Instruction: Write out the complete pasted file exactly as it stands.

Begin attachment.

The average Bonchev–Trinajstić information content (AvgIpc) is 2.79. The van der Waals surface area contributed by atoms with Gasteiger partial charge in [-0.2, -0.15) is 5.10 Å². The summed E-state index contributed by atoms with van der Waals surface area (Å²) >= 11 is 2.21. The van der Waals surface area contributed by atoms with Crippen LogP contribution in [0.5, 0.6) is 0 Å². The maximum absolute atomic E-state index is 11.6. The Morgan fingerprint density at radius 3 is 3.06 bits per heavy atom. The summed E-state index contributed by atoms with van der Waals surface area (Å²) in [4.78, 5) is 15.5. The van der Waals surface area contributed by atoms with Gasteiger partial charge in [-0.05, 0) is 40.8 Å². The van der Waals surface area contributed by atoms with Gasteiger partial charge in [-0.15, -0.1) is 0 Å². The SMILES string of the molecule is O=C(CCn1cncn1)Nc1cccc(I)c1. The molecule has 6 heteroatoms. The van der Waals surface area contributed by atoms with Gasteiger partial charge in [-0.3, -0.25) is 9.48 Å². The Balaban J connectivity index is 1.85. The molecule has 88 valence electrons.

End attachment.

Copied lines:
The average Bonchev–Trinajstić information content (AvgIpc) is 2.79. The van der Waals surface area contributed by atoms with Gasteiger partial charge in [-0.2, -0.15) is 5.10 Å². The summed E-state index contributed by atoms with van der Waals surface area (Å²) >= 11 is 2.21. The van der Waals surface area contributed by atoms with Crippen LogP contribution in [0.5, 0.6) is 0 Å². The maximum absolute atomic E-state index is 11.6. The Morgan fingerprint density at radius 3 is 3.06 bits per heavy atom. The summed E-state index contributed by atoms with van der Waals surface area (Å²) in [4.78, 5) is 15.5. The van der Waals surface area contributed by atoms with Gasteiger partial charge in [-0.05, 0) is 40.8 Å². The van der Waals surface area contributed by atoms with Gasteiger partial charge in [-0.15, -0.1) is 0 Å². The SMILES string of the molecule is O=C(CCn1cncn1)Nc1cccc(I)c1. The molecule has 6 heteroatoms. The van der Waals surface area contributed by atoms with Gasteiger partial charge in [-0.3, -0.25) is 9.48 Å². The Balaban J connectivity index is 1.85. The molecule has 88 valence electrons.